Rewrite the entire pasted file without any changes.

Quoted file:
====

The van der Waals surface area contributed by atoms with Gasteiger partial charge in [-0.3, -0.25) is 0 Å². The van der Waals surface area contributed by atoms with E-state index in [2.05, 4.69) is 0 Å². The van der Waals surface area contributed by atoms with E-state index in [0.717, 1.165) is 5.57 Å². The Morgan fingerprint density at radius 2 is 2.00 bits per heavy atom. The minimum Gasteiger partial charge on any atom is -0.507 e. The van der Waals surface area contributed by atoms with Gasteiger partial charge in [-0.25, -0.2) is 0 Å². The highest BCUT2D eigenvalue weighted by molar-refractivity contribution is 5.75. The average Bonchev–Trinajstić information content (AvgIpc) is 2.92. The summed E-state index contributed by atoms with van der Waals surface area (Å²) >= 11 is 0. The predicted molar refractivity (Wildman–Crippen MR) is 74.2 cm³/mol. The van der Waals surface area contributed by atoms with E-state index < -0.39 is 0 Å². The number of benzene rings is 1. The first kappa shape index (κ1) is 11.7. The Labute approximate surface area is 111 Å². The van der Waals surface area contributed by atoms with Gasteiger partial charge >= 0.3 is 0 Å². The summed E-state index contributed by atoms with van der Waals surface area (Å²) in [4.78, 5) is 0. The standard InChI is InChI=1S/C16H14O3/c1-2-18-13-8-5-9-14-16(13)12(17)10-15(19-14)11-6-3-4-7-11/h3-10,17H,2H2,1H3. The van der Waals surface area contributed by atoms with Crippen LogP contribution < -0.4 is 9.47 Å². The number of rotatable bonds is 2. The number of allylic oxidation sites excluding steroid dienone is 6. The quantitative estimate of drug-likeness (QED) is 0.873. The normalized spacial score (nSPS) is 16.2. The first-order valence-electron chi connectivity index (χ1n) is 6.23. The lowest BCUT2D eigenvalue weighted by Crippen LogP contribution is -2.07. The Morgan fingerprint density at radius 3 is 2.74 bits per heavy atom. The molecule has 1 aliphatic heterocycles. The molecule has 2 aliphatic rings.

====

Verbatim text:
The van der Waals surface area contributed by atoms with Gasteiger partial charge in [-0.3, -0.25) is 0 Å². The van der Waals surface area contributed by atoms with E-state index in [2.05, 4.69) is 0 Å². The van der Waals surface area contributed by atoms with E-state index in [0.717, 1.165) is 5.57 Å². The Morgan fingerprint density at radius 2 is 2.00 bits per heavy atom. The minimum Gasteiger partial charge on any atom is -0.507 e. The van der Waals surface area contributed by atoms with Gasteiger partial charge in [-0.25, -0.2) is 0 Å². The highest BCUT2D eigenvalue weighted by molar-refractivity contribution is 5.75. The average Bonchev–Trinajstić information content (AvgIpc) is 2.92. The summed E-state index contributed by atoms with van der Waals surface area (Å²) >= 11 is 0. The predicted molar refractivity (Wildman–Crippen MR) is 74.2 cm³/mol. The van der Waals surface area contributed by atoms with E-state index < -0.39 is 0 Å². The number of benzene rings is 1. The first kappa shape index (κ1) is 11.7. The Labute approximate surface area is 111 Å². The van der Waals surface area contributed by atoms with Gasteiger partial charge >= 0.3 is 0 Å². The summed E-state index contributed by atoms with van der Waals surface area (Å²) in [4.78, 5) is 0. The standard InChI is InChI=1S/C16H14O3/c1-2-18-13-8-5-9-14-16(13)12(17)10-15(19-14)11-6-3-4-7-11/h3-10,17H,2H2,1H3. The van der Waals surface area contributed by atoms with Crippen LogP contribution < -0.4 is 9.47 Å². The number of rotatable bonds is 2. The number of allylic oxidation sites excluding steroid dienone is 6. The quantitative estimate of drug-likeness (QED) is 0.873. The normalized spacial score (nSPS) is 16.2. The first-order valence-electron chi connectivity index (χ1n) is 6.23. The lowest BCUT2D eigenvalue weighted by Crippen LogP contribution is -2.07. The Morgan fingerprint density at radius 3 is 2.74 bits per heavy atom. The molecule has 1 aliphatic heterocycles. The molecule has 2 aliphatic rings.